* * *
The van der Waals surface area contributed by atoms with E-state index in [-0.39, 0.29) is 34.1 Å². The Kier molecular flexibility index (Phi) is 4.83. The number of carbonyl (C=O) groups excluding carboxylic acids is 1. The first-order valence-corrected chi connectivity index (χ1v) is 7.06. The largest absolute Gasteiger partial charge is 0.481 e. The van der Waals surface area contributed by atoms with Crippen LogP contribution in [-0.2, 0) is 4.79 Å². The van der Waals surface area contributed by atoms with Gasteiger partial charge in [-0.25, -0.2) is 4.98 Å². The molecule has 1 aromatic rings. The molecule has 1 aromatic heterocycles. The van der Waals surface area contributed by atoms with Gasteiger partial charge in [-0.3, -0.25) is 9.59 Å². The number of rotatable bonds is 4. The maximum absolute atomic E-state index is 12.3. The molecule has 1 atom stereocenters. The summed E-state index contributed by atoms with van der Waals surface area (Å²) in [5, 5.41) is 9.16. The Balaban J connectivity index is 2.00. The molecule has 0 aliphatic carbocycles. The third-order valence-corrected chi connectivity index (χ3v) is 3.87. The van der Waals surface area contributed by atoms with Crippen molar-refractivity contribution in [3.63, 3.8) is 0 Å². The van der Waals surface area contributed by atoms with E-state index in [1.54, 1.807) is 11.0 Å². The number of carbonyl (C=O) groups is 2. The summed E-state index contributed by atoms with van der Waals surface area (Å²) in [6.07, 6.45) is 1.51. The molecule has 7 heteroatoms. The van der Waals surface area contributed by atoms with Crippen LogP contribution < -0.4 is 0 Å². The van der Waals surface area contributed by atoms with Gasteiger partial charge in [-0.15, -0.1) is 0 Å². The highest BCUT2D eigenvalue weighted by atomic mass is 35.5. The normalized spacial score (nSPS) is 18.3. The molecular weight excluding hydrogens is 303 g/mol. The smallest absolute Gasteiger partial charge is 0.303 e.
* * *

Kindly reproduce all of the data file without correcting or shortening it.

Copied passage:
The van der Waals surface area contributed by atoms with E-state index in [-0.39, 0.29) is 34.1 Å². The Kier molecular flexibility index (Phi) is 4.83. The number of carbonyl (C=O) groups excluding carboxylic acids is 1. The first-order valence-corrected chi connectivity index (χ1v) is 7.06. The largest absolute Gasteiger partial charge is 0.481 e. The van der Waals surface area contributed by atoms with Crippen LogP contribution in [-0.2, 0) is 4.79 Å². The van der Waals surface area contributed by atoms with Gasteiger partial charge in [-0.25, -0.2) is 4.98 Å². The molecule has 1 aromatic rings. The molecule has 1 aromatic heterocycles. The van der Waals surface area contributed by atoms with Gasteiger partial charge in [-0.3, -0.25) is 9.59 Å². The number of rotatable bonds is 4. The maximum absolute atomic E-state index is 12.3. The molecule has 1 atom stereocenters. The summed E-state index contributed by atoms with van der Waals surface area (Å²) in [5, 5.41) is 9.16. The Balaban J connectivity index is 2.00. The molecule has 0 aliphatic carbocycles. The third-order valence-corrected chi connectivity index (χ3v) is 3.87. The van der Waals surface area contributed by atoms with Crippen molar-refractivity contribution in [3.63, 3.8) is 0 Å². The van der Waals surface area contributed by atoms with E-state index in [1.54, 1.807) is 11.0 Å². The number of carbonyl (C=O) groups is 2. The summed E-state index contributed by atoms with van der Waals surface area (Å²) in [6.07, 6.45) is 1.51. The molecule has 7 heteroatoms. The van der Waals surface area contributed by atoms with Crippen LogP contribution < -0.4 is 0 Å². The van der Waals surface area contributed by atoms with Gasteiger partial charge in [-0.15, -0.1) is 0 Å². The highest BCUT2D eigenvalue weighted by atomic mass is 35.5. The normalized spacial score (nSPS) is 18.3. The molecular weight excluding hydrogens is 303 g/mol. The smallest absolute Gasteiger partial charge is 0.303 e.